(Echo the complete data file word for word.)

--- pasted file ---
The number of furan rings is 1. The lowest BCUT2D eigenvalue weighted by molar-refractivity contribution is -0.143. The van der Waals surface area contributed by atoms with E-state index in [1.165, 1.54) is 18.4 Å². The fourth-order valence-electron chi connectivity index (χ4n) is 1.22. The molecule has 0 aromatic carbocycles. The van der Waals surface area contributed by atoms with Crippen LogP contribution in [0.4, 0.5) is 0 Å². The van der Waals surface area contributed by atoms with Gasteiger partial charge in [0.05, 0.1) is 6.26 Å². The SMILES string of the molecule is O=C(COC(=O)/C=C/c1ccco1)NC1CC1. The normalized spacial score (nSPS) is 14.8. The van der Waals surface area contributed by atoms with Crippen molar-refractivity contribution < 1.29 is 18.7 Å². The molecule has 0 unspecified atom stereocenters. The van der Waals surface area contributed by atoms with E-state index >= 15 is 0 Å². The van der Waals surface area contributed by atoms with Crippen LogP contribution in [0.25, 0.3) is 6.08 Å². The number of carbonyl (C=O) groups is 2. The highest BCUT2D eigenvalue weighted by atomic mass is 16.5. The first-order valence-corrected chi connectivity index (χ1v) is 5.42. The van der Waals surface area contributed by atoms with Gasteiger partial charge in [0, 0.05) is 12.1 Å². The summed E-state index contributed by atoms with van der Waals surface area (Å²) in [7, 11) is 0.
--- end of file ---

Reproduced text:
The number of furan rings is 1. The lowest BCUT2D eigenvalue weighted by molar-refractivity contribution is -0.143. The van der Waals surface area contributed by atoms with E-state index in [1.165, 1.54) is 18.4 Å². The fourth-order valence-electron chi connectivity index (χ4n) is 1.22. The molecule has 0 aromatic carbocycles. The van der Waals surface area contributed by atoms with Crippen LogP contribution in [0.4, 0.5) is 0 Å². The van der Waals surface area contributed by atoms with Gasteiger partial charge in [0.05, 0.1) is 6.26 Å². The SMILES string of the molecule is O=C(COC(=O)/C=C/c1ccco1)NC1CC1. The normalized spacial score (nSPS) is 14.8. The van der Waals surface area contributed by atoms with Crippen molar-refractivity contribution < 1.29 is 18.7 Å². The molecule has 0 unspecified atom stereocenters. The van der Waals surface area contributed by atoms with E-state index >= 15 is 0 Å². The van der Waals surface area contributed by atoms with Crippen LogP contribution in [0.25, 0.3) is 6.08 Å². The number of carbonyl (C=O) groups is 2. The highest BCUT2D eigenvalue weighted by atomic mass is 16.5. The first-order valence-corrected chi connectivity index (χ1v) is 5.42. The van der Waals surface area contributed by atoms with Gasteiger partial charge in [0, 0.05) is 12.1 Å². The summed E-state index contributed by atoms with van der Waals surface area (Å²) in [7, 11) is 0.